That knife has been nothing but trouble for you.
I agree with Peter that you should get in touch with MAC. Although IIRC you bought your knife from a catering wholesaler in England and not MAC USA. In any case get in touch with the distributor as opposed to the retailer. Offhand I don't know who the European distributor is. "Arimoto" sticks in my mind for some reason. But perhaps not a good one.
If they won't replace your knife, you certainly have sufficient cause to be angry. The good news is that it's very easy to grind a chip out. I'd do it by hand myself, but you don't sharpen your own knives -- which makes it even easier. Any sharpener can do it.
Here's a tip: The edge MAC puts on the Professional isn't the best possible edge for the knife. When you have the knife reground, tell the sharpener that you want the edge ground to a double bevel on both sides. And that you have a very particular and acute bevel in mind. That is, a 15* edge bevel over a 10* secondary (or "thinning") bevel.
If you can't find a sharpener who will do a double bevel for you, you must find one who will sharpen to a 15* flat bevel. If you can't, you're going to have to make other arrangments -- like schlepping the knife to Copenhagen or buying Chef's Choice sharpener. A MAC "RollSharp" won't grind the chip out, but a Chef's Choice will.
Despite Dillbert's remarks, chipping isn't that common in mass-produced, western style Japanese knives. They're using better steels and not hardening as extremely. The knife steel MAC uses for its Professional series is under-hardened if anything in favor toughness over strength. Consequently it's perhaps the most robust of any mass-produced Japanese knife, and certainly highly chip resistant as those things go. Yours is one of very few chip stories I've heard.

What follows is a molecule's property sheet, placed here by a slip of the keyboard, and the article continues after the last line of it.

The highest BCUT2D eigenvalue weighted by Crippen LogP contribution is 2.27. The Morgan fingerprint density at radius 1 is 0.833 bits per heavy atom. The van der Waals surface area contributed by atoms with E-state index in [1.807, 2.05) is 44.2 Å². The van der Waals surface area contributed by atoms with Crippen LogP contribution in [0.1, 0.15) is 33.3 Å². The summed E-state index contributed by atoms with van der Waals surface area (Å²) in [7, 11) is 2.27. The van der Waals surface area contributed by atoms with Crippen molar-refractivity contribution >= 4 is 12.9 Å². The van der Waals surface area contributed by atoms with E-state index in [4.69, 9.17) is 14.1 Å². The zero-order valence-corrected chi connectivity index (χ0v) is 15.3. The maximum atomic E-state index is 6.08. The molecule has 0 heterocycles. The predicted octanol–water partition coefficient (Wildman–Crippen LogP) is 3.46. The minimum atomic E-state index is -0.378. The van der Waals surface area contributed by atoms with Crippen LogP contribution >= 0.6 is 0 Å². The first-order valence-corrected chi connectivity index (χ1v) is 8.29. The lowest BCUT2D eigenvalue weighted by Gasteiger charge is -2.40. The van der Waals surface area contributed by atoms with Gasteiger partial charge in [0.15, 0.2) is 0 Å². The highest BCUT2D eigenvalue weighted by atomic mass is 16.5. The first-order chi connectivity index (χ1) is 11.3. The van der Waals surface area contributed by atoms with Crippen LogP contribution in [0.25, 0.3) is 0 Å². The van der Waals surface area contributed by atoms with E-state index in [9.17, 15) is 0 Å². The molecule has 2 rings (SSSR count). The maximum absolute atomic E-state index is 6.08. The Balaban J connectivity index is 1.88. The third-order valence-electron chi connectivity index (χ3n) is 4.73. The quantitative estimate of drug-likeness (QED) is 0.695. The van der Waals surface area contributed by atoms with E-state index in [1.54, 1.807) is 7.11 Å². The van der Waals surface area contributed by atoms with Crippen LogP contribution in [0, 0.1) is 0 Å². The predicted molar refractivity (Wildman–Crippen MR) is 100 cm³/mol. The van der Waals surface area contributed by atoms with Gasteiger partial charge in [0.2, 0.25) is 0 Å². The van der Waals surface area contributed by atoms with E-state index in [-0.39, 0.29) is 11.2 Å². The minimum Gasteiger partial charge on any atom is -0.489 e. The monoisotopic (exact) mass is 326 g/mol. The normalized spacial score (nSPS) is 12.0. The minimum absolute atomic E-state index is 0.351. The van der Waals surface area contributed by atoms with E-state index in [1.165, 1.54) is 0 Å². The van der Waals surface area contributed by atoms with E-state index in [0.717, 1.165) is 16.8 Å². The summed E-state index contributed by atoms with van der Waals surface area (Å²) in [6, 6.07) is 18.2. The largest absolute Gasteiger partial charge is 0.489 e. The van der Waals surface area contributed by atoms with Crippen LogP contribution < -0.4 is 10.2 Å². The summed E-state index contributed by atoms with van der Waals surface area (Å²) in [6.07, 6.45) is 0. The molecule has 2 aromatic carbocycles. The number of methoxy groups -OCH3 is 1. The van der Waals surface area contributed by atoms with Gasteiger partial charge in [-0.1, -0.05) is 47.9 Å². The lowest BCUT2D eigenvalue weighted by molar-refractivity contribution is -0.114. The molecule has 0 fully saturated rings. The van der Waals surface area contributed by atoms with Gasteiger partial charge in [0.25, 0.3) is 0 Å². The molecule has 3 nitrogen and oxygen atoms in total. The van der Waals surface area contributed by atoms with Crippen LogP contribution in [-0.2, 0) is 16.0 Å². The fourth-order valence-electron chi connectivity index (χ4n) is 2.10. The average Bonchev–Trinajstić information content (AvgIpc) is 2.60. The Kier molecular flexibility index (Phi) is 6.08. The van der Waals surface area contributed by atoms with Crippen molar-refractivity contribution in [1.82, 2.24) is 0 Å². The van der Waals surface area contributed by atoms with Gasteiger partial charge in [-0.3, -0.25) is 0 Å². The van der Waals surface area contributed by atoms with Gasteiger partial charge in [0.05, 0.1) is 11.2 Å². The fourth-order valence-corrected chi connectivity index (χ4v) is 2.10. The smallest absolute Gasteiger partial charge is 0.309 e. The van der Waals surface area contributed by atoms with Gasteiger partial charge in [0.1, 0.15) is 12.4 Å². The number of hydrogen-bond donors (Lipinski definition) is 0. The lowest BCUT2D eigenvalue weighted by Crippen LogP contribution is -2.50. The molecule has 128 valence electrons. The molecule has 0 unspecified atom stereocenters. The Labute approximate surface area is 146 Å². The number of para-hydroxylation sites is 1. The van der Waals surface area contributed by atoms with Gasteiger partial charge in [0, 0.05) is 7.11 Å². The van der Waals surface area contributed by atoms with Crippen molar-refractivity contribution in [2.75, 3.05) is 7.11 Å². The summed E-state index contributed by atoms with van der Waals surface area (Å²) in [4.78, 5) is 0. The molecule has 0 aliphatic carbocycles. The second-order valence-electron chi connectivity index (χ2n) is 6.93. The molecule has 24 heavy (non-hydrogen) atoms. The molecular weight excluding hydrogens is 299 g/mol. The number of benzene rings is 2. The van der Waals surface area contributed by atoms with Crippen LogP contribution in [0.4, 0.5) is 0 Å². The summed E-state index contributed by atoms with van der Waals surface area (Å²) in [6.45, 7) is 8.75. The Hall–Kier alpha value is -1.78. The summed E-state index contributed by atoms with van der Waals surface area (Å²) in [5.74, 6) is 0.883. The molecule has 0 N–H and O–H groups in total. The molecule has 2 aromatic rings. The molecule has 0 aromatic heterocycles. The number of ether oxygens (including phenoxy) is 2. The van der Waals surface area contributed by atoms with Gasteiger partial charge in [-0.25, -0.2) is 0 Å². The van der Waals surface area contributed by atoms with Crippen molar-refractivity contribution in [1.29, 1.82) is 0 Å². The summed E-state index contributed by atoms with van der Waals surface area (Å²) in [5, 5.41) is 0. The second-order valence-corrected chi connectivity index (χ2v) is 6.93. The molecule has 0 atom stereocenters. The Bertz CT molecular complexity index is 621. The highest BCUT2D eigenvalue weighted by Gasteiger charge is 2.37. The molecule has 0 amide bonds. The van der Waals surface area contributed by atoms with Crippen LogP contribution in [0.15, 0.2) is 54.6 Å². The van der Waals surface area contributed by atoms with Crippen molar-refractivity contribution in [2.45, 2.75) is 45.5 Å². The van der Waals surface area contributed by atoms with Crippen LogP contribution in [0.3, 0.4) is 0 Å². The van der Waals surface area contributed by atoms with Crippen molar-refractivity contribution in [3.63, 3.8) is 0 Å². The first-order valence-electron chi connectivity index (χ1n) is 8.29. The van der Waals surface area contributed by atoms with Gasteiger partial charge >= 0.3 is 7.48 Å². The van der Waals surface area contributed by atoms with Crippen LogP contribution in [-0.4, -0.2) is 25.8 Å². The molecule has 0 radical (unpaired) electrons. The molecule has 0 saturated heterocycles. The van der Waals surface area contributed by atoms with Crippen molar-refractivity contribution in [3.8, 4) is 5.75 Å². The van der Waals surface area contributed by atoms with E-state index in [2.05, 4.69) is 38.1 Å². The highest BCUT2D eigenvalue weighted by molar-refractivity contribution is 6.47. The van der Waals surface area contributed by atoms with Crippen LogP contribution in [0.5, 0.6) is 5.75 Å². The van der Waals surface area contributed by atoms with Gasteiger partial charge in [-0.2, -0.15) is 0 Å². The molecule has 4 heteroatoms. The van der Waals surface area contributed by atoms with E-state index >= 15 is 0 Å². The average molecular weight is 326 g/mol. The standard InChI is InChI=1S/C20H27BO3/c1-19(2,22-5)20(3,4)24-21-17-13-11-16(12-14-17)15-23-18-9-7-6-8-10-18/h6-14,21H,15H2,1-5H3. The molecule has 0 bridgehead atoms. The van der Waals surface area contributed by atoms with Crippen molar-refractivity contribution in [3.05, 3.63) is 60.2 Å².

If the knife wasn't in some way defective, and actually chipped on something it wasn't a shallot. It's could well have chipped on the board itself rather than in the food. Very hard boards can cause chipping, and so can very soft boards like nylon.
How a hard board (like stone, glass, composition, etc.) chips a knife is intuitively obvious. Soft boards have a tendency to "grab" the knife, and if the user doesn't use the knife straight up and down, it has a tendency to chip. You can actually feel the grab of the board and the ping of the chip, if you're paying attention to what you're doing at the time. FWIW, it isn't uncommon with Wusties, Henckles or other forged, stainless "German" knives. Sharpening to a "toothy" finish with a very coarse stone or diamond steel also increases the tendency to chip.
Sometimes, you end up with little rocky pieces of gravel on the board when you chop herbs, leafy vegetables -- or mushrooms (many growers use "vermiculite" to keep mushroom soil drained and airy). It's easy to chip an edge, especially when you hold the tip with one hand and rock-chop through the leaves. The action generates a lot of force. It's not the best way to chop, and a lot of us use other techniques. Or, we know we should -- but it's hard to resist one pass of running the knife through that way when you want a fine mince.
If it's any consolation I've chipped Henckles, Wusties, Shuns, and a lot of others. Even Sabatier carbon. It happens. In fact, I was having a heck of a time sharpening an antique "Nogent" style Sabatier, until a huge carbide crystal broke off (on a very coarse stone). It took a complete reprofile to get the edge back in shape, but it's been an easy knife to sharpen ever since.
Hope yours works out for the better too,